As Malloy Pushes Second Chance Society, His Internship Application Asks About Arrest History

Governor Dan Malloy has been moving around the state advancing a second chance society for offenders, but his office internship application seems to be at odds with the spirit of his policy and with state law. From Alison Leigh Cowan, New Haven Independent:

A form asks applicants for internships with Gov. Malloy’s Hartford office the question straight away: “Have you ever been arrested or convicted” of breaking the law? (Click here to view the application.)

Either way, the question has no business being on the form, according to advocacy groups that helped get the law changed in Connecticut five years ago to block state officials from including it and similar showstoppers on initial job applications.

“It’s a violation of the law, because you’re not supposed to ask those questions” until the person has been deemed qualified for the job, said LaResse Harvey, former director of strategic relations for A Better Way Foundation. Her Connecticut-based, criminal justice group lobbied hard for the 2010 bill and did not let up until lawmakers overrode a veto that June by outgoing Republican Gov. M. Jodi Rell.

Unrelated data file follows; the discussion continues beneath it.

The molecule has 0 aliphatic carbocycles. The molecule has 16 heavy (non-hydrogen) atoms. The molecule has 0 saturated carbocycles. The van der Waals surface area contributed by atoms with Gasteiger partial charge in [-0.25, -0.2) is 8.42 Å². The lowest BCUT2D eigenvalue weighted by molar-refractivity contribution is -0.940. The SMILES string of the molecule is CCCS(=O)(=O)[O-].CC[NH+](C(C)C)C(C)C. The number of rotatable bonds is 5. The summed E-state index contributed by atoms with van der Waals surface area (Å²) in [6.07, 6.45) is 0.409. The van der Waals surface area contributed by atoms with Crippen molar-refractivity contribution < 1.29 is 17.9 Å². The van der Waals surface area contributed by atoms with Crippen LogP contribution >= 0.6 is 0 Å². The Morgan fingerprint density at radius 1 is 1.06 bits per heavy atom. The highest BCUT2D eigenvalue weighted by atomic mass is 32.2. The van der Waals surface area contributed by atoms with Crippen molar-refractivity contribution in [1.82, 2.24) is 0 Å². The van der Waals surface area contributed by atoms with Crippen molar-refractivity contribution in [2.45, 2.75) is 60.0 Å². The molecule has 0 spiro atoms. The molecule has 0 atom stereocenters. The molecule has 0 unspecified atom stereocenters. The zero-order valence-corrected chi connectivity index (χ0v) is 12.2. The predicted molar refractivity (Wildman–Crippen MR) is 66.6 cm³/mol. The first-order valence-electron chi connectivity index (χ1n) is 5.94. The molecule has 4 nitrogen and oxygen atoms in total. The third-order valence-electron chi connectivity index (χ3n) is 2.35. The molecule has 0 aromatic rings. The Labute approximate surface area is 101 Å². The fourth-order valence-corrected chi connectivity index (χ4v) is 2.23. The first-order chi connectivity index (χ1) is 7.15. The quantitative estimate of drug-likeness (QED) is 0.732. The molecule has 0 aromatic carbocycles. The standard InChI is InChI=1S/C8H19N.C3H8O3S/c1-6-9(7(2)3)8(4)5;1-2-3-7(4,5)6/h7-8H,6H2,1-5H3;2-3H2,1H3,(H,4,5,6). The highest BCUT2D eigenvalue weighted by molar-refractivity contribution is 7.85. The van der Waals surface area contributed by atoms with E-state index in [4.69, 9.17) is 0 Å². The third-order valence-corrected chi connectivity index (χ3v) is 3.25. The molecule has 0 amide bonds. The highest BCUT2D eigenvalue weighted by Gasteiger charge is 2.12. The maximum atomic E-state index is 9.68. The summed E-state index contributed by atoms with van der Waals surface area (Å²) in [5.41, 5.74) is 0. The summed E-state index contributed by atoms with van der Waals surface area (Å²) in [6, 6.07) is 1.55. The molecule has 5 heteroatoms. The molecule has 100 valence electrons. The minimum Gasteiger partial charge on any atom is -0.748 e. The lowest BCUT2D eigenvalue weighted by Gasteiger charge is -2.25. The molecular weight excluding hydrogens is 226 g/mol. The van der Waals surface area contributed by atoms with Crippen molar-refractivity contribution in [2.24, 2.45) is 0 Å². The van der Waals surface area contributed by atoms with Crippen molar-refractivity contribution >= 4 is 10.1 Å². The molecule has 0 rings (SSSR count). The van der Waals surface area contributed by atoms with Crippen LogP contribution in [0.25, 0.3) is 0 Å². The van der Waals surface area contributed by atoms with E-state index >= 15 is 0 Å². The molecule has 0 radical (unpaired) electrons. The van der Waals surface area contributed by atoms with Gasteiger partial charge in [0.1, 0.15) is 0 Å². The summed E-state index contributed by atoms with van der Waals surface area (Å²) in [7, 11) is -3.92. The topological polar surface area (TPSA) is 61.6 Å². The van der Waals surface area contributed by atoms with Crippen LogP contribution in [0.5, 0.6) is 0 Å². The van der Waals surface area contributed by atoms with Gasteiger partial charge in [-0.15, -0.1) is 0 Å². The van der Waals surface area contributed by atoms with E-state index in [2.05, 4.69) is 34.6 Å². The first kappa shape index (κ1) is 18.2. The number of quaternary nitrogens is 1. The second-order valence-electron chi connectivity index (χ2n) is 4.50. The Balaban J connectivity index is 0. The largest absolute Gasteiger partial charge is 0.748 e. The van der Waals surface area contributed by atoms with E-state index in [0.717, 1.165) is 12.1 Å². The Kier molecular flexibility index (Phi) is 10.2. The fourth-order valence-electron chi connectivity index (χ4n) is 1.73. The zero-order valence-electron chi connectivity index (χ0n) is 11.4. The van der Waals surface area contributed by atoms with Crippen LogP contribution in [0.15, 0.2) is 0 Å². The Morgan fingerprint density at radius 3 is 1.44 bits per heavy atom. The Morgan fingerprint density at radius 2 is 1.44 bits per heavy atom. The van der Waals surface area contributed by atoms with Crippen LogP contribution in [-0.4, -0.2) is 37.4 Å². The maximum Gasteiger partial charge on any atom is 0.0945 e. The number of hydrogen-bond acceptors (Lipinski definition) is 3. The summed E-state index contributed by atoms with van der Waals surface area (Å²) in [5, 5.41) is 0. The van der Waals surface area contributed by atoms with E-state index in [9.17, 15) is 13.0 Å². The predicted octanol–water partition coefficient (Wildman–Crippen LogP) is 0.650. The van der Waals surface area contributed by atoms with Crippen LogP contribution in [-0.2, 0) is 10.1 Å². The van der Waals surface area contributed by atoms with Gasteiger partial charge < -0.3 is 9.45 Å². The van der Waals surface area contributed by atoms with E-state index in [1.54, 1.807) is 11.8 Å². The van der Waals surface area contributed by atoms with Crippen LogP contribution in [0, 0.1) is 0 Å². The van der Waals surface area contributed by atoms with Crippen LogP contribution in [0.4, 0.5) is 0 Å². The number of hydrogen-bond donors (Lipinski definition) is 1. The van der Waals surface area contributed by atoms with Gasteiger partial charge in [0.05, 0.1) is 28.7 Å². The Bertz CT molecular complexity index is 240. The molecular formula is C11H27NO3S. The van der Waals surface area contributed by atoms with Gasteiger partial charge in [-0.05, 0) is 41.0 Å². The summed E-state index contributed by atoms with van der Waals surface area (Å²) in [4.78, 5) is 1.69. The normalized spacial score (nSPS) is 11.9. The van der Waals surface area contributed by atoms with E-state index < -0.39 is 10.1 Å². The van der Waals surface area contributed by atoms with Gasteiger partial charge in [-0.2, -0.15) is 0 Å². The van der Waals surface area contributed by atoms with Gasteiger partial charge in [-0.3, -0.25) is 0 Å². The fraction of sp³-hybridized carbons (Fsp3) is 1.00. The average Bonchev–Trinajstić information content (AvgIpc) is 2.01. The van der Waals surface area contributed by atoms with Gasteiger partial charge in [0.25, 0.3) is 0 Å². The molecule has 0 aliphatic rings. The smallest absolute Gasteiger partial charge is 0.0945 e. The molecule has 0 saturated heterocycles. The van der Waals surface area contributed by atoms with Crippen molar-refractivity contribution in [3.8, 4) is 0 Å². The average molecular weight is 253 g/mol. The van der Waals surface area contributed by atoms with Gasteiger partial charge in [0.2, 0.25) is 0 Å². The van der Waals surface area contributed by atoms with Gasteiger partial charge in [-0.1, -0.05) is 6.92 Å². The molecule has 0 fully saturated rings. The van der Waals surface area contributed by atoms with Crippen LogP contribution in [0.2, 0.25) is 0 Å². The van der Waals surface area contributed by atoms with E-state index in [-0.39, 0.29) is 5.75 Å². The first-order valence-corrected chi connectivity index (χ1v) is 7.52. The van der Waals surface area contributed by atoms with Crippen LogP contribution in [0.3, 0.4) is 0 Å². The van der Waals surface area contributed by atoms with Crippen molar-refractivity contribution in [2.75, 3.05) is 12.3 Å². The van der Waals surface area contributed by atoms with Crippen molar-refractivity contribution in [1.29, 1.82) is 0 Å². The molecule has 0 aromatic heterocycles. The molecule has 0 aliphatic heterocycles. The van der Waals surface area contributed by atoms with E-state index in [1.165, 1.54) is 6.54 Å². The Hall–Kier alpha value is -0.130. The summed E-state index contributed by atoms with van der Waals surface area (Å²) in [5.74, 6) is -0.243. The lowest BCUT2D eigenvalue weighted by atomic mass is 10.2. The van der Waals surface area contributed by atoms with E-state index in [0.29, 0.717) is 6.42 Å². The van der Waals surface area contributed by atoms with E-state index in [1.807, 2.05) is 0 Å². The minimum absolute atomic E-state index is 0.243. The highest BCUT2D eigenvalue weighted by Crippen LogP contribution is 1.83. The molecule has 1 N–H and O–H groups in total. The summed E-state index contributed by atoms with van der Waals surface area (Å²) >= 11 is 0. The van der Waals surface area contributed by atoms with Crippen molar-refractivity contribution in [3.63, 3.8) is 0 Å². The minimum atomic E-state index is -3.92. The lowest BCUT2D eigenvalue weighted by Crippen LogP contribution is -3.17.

The law, entitled “An Act Concerning Criminal Background Checks for Prospective State Employees,” made Connecticut one of the first half-dozen states to enact a “Ban the box”  rule. It barred much of state government from asking potential hires or licensees about their criminal history at the outset, when detrimental information might quash an applicant’s ability to be judged first on skills and qualifications. “Ban the box” laws are part of a broader effort to help reintegrate ex-cons into society–a pressing issue in cities like New Haven, where an estimated 25 percent of inmates return to the streets each week.

Full story here.


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